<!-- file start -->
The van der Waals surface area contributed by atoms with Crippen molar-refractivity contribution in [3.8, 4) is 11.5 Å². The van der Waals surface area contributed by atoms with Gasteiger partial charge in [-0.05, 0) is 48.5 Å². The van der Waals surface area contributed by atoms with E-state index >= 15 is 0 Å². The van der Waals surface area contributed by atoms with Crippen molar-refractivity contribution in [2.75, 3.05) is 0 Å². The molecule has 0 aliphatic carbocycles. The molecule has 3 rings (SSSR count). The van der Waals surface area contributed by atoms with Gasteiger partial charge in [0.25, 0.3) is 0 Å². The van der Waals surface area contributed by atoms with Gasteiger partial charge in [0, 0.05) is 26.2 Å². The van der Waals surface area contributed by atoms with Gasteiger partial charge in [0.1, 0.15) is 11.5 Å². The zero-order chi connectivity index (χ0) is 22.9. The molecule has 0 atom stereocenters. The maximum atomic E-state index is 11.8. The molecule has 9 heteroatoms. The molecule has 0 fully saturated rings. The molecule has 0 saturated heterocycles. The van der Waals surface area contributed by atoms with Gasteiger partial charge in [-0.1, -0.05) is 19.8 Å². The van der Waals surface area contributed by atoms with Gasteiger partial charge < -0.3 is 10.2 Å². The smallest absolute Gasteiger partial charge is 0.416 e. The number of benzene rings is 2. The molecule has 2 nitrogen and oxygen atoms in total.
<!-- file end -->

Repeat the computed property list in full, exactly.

The van der Waals surface area contributed by atoms with Crippen molar-refractivity contribution in [3.8, 4) is 11.5 Å². The van der Waals surface area contributed by atoms with Gasteiger partial charge in [-0.05, 0) is 48.5 Å². The van der Waals surface area contributed by atoms with E-state index >= 15 is 0 Å². The van der Waals surface area contributed by atoms with Crippen molar-refractivity contribution in [2.75, 3.05) is 0 Å². The molecule has 0 aliphatic carbocycles. The molecule has 3 rings (SSSR count). The van der Waals surface area contributed by atoms with Gasteiger partial charge in [0.25, 0.3) is 0 Å². The van der Waals surface area contributed by atoms with Gasteiger partial charge in [0, 0.05) is 26.2 Å². The van der Waals surface area contributed by atoms with Gasteiger partial charge in [0.1, 0.15) is 11.5 Å². The zero-order chi connectivity index (χ0) is 22.9. The molecule has 0 atom stereocenters. The maximum atomic E-state index is 11.8. The molecule has 9 heteroatoms. The molecule has 0 fully saturated rings. The molecule has 0 saturated heterocycles. The van der Waals surface area contributed by atoms with Gasteiger partial charge in [-0.1, -0.05) is 19.8 Å². The van der Waals surface area contributed by atoms with Gasteiger partial charge < -0.3 is 10.2 Å². The smallest absolute Gasteiger partial charge is 0.416 e. The number of benzene rings is 2. The molecule has 2 nitrogen and oxygen atoms in total.